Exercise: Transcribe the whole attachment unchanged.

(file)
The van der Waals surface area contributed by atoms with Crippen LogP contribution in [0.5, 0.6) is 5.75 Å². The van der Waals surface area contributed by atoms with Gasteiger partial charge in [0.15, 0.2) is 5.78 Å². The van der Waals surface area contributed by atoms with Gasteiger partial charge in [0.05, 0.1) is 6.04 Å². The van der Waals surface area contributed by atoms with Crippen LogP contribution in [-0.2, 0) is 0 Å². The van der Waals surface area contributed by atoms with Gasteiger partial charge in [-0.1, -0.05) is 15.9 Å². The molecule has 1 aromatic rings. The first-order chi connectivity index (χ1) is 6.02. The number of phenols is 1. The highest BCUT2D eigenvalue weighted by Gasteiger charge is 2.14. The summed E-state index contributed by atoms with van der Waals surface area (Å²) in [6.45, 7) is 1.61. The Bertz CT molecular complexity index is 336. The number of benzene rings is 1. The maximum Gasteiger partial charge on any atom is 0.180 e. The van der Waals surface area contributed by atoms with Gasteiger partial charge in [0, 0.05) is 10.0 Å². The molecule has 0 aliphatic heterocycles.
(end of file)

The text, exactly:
The van der Waals surface area contributed by atoms with Crippen LogP contribution in [0.5, 0.6) is 5.75 Å². The van der Waals surface area contributed by atoms with Gasteiger partial charge in [0.15, 0.2) is 5.78 Å². The van der Waals surface area contributed by atoms with Gasteiger partial charge in [0.05, 0.1) is 6.04 Å². The van der Waals surface area contributed by atoms with Crippen LogP contribution in [-0.2, 0) is 0 Å². The van der Waals surface area contributed by atoms with Gasteiger partial charge in [-0.1, -0.05) is 15.9 Å². The molecule has 1 aromatic rings. The first-order chi connectivity index (χ1) is 6.02. The number of phenols is 1. The highest BCUT2D eigenvalue weighted by Gasteiger charge is 2.14. The summed E-state index contributed by atoms with van der Waals surface area (Å²) in [6.45, 7) is 1.61. The Bertz CT molecular complexity index is 336. The number of benzene rings is 1. The maximum Gasteiger partial charge on any atom is 0.180 e. The van der Waals surface area contributed by atoms with Gasteiger partial charge in [0, 0.05) is 10.0 Å². The molecule has 0 aliphatic heterocycles.